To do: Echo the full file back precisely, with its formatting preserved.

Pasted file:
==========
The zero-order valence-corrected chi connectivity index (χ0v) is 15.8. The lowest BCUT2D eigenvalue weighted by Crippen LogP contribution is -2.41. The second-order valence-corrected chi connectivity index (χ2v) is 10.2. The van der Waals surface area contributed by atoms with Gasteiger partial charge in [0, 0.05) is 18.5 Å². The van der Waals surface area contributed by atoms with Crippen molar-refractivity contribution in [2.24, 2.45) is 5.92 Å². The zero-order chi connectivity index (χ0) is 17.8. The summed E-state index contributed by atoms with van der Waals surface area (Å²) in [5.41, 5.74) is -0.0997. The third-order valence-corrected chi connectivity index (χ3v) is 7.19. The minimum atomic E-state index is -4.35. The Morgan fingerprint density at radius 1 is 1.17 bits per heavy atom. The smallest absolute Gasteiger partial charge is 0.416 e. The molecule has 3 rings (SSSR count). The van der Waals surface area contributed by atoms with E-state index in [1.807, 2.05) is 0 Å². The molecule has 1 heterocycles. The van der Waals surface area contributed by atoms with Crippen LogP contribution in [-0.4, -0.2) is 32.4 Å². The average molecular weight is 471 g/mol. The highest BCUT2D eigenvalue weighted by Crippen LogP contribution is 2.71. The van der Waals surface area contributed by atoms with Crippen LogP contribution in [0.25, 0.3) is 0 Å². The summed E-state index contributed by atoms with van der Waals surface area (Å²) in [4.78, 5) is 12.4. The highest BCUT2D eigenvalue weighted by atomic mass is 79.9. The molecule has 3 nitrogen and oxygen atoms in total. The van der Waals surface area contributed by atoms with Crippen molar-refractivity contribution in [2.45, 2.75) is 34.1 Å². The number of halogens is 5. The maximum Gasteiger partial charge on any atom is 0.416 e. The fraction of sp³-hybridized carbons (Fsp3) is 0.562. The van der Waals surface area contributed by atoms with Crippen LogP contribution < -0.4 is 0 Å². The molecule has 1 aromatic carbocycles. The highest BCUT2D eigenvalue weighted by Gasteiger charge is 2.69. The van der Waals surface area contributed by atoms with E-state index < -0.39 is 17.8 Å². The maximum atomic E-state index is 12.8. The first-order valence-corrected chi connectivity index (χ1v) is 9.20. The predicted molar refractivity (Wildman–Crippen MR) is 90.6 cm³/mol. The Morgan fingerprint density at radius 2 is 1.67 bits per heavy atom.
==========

The zero-order valence-corrected chi connectivity index (χ0v) is 15.8. The lowest BCUT2D eigenvalue weighted by Crippen LogP contribution is -2.41. The second-order valence-corrected chi connectivity index (χ2v) is 10.2. The van der Waals surface area contributed by atoms with Gasteiger partial charge in [0, 0.05) is 18.5 Å². The van der Waals surface area contributed by atoms with Crippen molar-refractivity contribution in [2.24, 2.45) is 5.92 Å². The zero-order chi connectivity index (χ0) is 17.8. The summed E-state index contributed by atoms with van der Waals surface area (Å²) in [5.41, 5.74) is -0.0997. The third-order valence-corrected chi connectivity index (χ3v) is 7.19. The minimum atomic E-state index is -4.35. The Morgan fingerprint density at radius 1 is 1.17 bits per heavy atom. The smallest absolute Gasteiger partial charge is 0.416 e. The molecule has 3 rings (SSSR count). The van der Waals surface area contributed by atoms with E-state index in [1.807, 2.05) is 0 Å². The molecule has 1 heterocycles. The van der Waals surface area contributed by atoms with Crippen LogP contribution in [-0.4, -0.2) is 32.4 Å². The average molecular weight is 471 g/mol. The highest BCUT2D eigenvalue weighted by Crippen LogP contribution is 2.71. The van der Waals surface area contributed by atoms with Crippen LogP contribution in [0.25, 0.3) is 0 Å². The summed E-state index contributed by atoms with van der Waals surface area (Å²) in [4.78, 5) is 12.4. The highest BCUT2D eigenvalue weighted by atomic mass is 79.9. The molecule has 3 nitrogen and oxygen atoms in total. The van der Waals surface area contributed by atoms with Crippen molar-refractivity contribution in [2.45, 2.75) is 34.1 Å². The number of halogens is 5. The maximum Gasteiger partial charge on any atom is 0.416 e. The fraction of sp³-hybridized carbons (Fsp3) is 0.562. The van der Waals surface area contributed by atoms with Crippen LogP contribution < -0.4 is 0 Å². The molecule has 1 aromatic carbocycles. The highest BCUT2D eigenvalue weighted by Gasteiger charge is 2.69. The van der Waals surface area contributed by atoms with E-state index < -0.39 is 17.8 Å². The maximum atomic E-state index is 12.8. The first-order valence-corrected chi connectivity index (χ1v) is 9.20. The predicted molar refractivity (Wildman–Crippen MR) is 90.6 cm³/mol. The Morgan fingerprint density at radius 2 is 1.67 bits per heavy atom.